Cancer begins in cells, the building blocks that make up all tissues and organs of the body, including the lungs.
Normal cells in the lungs and other parts of the body grow and divide to form new cells as they are needed. When normal cells grow old or get damaged, they die, and new cells take their place.
Sometimes, this process goes wrong. New cells form when the body doesn’t need them, and old or damaged cells don’t die as they should. The buildup of extra cells often forms a mass of tissue called a growth or tumor.
- Are rarely a threat to life
- Don’t invade the tissues around them
- Don’t spread to other parts of the body
- Usually don’t need to be removed
Malignant tumors (lung cancer):
- May be a threat to life
- Can invade nearby organs and tissues
- Can spread to other parts of the body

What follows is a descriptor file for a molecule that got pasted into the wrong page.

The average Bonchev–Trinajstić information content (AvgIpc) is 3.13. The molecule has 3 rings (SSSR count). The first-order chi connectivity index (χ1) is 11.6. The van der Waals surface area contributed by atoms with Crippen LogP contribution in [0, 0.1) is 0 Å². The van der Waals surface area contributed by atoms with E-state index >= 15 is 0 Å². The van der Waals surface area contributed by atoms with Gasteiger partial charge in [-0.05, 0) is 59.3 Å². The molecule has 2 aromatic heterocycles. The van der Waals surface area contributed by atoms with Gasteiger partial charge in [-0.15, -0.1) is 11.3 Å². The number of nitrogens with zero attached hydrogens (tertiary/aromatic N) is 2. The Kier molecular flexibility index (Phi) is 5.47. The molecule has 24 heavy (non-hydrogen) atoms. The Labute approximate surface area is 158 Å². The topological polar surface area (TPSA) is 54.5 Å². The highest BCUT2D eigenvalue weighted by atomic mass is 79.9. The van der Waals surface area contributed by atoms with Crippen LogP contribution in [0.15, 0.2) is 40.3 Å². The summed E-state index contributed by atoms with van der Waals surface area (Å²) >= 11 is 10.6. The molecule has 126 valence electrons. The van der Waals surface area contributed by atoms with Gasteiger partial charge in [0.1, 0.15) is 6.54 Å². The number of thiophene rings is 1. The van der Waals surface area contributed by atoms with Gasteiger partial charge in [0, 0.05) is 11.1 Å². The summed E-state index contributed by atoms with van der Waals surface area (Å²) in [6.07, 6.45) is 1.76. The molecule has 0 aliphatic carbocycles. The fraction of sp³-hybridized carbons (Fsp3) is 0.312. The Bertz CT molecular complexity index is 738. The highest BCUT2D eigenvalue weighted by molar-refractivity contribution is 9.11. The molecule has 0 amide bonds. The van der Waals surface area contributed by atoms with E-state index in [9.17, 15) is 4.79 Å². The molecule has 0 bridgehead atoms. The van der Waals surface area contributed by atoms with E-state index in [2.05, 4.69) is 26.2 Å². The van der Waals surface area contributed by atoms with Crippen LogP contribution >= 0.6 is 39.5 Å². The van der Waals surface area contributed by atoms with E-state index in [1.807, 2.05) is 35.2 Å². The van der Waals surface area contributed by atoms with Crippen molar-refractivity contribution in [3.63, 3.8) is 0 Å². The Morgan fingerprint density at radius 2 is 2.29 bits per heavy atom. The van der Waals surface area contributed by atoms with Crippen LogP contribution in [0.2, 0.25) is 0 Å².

- Often can be removed but may grow back
Lung cancer cells can spread by breaking away from a lung tumor. They can travel through blood vessels or lymph vessels to reach other parts of the body. After spreading, cancer cells may attach to other tissues and grow to form new tumors that may damage those tissues.
When lung cancer spreads from its original place to another part of the body, the new tumor has the same kind of abnormal cells and the same name as the primary (original) tumor. For example, if lung cancer spreads to the bones, the cancer cells in the bones are actually lung cancer cells. The disease is metastatic lung cancer, not bone cancer. For that reason, it is treated as lung cancer, not bone cancer.
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